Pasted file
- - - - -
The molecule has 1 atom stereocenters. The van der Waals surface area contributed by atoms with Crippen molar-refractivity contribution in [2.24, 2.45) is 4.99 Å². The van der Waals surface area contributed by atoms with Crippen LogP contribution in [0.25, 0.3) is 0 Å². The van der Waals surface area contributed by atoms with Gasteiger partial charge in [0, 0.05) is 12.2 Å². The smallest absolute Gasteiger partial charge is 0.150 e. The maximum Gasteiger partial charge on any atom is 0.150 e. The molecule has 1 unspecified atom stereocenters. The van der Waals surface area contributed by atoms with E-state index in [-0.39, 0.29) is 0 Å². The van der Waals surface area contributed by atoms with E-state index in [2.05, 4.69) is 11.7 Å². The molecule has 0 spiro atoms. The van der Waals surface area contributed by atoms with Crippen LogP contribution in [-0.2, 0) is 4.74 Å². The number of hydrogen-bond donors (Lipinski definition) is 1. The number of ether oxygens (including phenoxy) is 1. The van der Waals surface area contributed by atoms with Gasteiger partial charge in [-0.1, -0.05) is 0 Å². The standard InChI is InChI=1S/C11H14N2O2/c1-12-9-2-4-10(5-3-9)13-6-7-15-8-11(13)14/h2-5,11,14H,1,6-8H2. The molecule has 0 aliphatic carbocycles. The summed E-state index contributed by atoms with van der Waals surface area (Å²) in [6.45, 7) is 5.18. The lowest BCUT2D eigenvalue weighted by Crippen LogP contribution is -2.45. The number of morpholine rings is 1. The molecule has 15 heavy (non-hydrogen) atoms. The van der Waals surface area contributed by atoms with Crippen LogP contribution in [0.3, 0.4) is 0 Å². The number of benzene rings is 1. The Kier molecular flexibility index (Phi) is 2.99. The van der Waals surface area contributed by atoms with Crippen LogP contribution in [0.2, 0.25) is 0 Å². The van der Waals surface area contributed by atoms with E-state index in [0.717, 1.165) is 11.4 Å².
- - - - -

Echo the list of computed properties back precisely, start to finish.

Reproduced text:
The molecule has 1 atom stereocenters. The van der Waals surface area contributed by atoms with Crippen molar-refractivity contribution in [2.24, 2.45) is 4.99 Å². The van der Waals surface area contributed by atoms with Crippen LogP contribution in [0.25, 0.3) is 0 Å². The van der Waals surface area contributed by atoms with Gasteiger partial charge in [0, 0.05) is 12.2 Å². The smallest absolute Gasteiger partial charge is 0.150 e. The maximum Gasteiger partial charge on any atom is 0.150 e. The molecule has 1 unspecified atom stereocenters. The van der Waals surface area contributed by atoms with E-state index in [-0.39, 0.29) is 0 Å². The van der Waals surface area contributed by atoms with E-state index in [2.05, 4.69) is 11.7 Å². The molecule has 0 spiro atoms. The van der Waals surface area contributed by atoms with Crippen LogP contribution in [-0.2, 0) is 4.74 Å². The number of hydrogen-bond donors (Lipinski definition) is 1. The number of ether oxygens (including phenoxy) is 1. The van der Waals surface area contributed by atoms with Gasteiger partial charge in [-0.1, -0.05) is 0 Å². The standard InChI is InChI=1S/C11H14N2O2/c1-12-9-2-4-10(5-3-9)13-6-7-15-8-11(13)14/h2-5,11,14H,1,6-8H2. The molecule has 0 aliphatic carbocycles. The summed E-state index contributed by atoms with van der Waals surface area (Å²) in [6.45, 7) is 5.18. The lowest BCUT2D eigenvalue weighted by Crippen LogP contribution is -2.45. The number of morpholine rings is 1. The molecule has 15 heavy (non-hydrogen) atoms. The van der Waals surface area contributed by atoms with Crippen LogP contribution in [0.3, 0.4) is 0 Å². The number of benzene rings is 1. The Kier molecular flexibility index (Phi) is 2.99. The van der Waals surface area contributed by atoms with Crippen LogP contribution in [0.2, 0.25) is 0 Å². The van der Waals surface area contributed by atoms with E-state index in [0.717, 1.165) is 11.4 Å².